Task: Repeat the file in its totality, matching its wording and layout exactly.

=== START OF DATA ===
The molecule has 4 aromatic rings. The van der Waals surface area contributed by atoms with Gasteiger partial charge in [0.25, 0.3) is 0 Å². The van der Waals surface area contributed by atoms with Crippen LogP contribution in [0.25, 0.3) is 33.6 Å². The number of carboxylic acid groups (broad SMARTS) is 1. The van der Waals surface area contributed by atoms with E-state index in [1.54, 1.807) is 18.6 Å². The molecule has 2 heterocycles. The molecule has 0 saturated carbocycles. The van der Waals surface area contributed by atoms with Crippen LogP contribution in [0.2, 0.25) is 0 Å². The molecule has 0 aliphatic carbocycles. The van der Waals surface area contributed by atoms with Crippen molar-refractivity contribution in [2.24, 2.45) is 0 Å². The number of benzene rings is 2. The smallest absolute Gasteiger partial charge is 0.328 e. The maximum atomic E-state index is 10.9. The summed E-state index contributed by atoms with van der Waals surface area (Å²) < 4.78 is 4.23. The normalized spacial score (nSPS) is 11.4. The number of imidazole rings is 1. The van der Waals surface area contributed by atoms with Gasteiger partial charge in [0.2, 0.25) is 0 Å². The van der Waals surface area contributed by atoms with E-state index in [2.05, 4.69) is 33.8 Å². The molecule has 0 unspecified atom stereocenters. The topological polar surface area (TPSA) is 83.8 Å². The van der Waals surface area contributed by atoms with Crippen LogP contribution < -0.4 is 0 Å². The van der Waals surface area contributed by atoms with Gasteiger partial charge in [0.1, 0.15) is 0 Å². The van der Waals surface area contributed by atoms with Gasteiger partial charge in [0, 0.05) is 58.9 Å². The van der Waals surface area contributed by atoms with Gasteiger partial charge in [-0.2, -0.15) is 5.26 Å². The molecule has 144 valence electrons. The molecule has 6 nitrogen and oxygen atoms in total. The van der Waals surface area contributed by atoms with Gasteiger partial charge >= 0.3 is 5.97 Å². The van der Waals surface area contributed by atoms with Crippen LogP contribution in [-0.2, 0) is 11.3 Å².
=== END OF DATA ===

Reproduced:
The molecule has 4 aromatic rings. The van der Waals surface area contributed by atoms with Gasteiger partial charge in [0.25, 0.3) is 0 Å². The van der Waals surface area contributed by atoms with Crippen LogP contribution in [0.25, 0.3) is 33.6 Å². The number of carboxylic acid groups (broad SMARTS) is 1. The van der Waals surface area contributed by atoms with E-state index in [1.54, 1.807) is 18.6 Å². The molecule has 2 heterocycles. The molecule has 0 saturated carbocycles. The van der Waals surface area contributed by atoms with Crippen LogP contribution in [0.2, 0.25) is 0 Å². The molecule has 0 aliphatic carbocycles. The van der Waals surface area contributed by atoms with Crippen molar-refractivity contribution in [2.24, 2.45) is 0 Å². The number of benzene rings is 2. The smallest absolute Gasteiger partial charge is 0.328 e. The maximum atomic E-state index is 10.9. The summed E-state index contributed by atoms with van der Waals surface area (Å²) < 4.78 is 4.23. The normalized spacial score (nSPS) is 11.4. The number of imidazole rings is 1. The van der Waals surface area contributed by atoms with Gasteiger partial charge in [0.2, 0.25) is 0 Å². The van der Waals surface area contributed by atoms with E-state index in [2.05, 4.69) is 33.8 Å². The molecule has 0 unspecified atom stereocenters. The topological polar surface area (TPSA) is 83.8 Å². The van der Waals surface area contributed by atoms with Crippen LogP contribution < -0.4 is 0 Å². The van der Waals surface area contributed by atoms with Gasteiger partial charge in [0.1, 0.15) is 0 Å². The van der Waals surface area contributed by atoms with Gasteiger partial charge in [0, 0.05) is 58.9 Å². The van der Waals surface area contributed by atoms with Gasteiger partial charge in [-0.2, -0.15) is 5.26 Å². The molecule has 144 valence electrons. The molecule has 6 nitrogen and oxygen atoms in total. The van der Waals surface area contributed by atoms with Gasteiger partial charge >= 0.3 is 5.97 Å². The van der Waals surface area contributed by atoms with Crippen LogP contribution in [-0.2, 0) is 11.3 Å².